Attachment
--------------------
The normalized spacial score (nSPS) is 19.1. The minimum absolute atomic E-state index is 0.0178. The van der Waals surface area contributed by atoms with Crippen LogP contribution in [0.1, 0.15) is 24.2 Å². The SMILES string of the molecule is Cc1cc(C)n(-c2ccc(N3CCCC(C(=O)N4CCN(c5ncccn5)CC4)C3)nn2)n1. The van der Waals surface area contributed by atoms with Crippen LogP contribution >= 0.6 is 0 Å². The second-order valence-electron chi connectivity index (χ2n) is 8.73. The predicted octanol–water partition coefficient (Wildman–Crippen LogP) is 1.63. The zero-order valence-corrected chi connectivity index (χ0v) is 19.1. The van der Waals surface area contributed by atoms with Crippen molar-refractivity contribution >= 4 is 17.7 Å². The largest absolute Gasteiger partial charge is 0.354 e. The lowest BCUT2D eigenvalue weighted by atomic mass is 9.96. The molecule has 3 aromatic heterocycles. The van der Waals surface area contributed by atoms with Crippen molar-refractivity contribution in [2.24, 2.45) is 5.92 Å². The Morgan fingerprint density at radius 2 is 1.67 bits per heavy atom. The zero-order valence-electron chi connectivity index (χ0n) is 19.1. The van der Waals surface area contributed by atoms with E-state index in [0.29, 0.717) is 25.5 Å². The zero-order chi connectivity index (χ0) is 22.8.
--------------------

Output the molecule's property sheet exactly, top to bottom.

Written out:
The normalized spacial score (nSPS) is 19.1. The minimum absolute atomic E-state index is 0.0178. The van der Waals surface area contributed by atoms with Crippen LogP contribution in [0.1, 0.15) is 24.2 Å². The SMILES string of the molecule is Cc1cc(C)n(-c2ccc(N3CCCC(C(=O)N4CCN(c5ncccn5)CC4)C3)nn2)n1. The van der Waals surface area contributed by atoms with Crippen LogP contribution >= 0.6 is 0 Å². The second-order valence-electron chi connectivity index (χ2n) is 8.73. The predicted octanol–water partition coefficient (Wildman–Crippen LogP) is 1.63. The zero-order valence-corrected chi connectivity index (χ0v) is 19.1. The van der Waals surface area contributed by atoms with Crippen molar-refractivity contribution >= 4 is 17.7 Å². The largest absolute Gasteiger partial charge is 0.354 e. The lowest BCUT2D eigenvalue weighted by atomic mass is 9.96. The molecule has 3 aromatic heterocycles. The van der Waals surface area contributed by atoms with Crippen molar-refractivity contribution in [2.24, 2.45) is 5.92 Å². The Morgan fingerprint density at radius 2 is 1.67 bits per heavy atom. The zero-order valence-electron chi connectivity index (χ0n) is 19.1. The van der Waals surface area contributed by atoms with E-state index in [0.29, 0.717) is 25.5 Å². The zero-order chi connectivity index (χ0) is 22.8.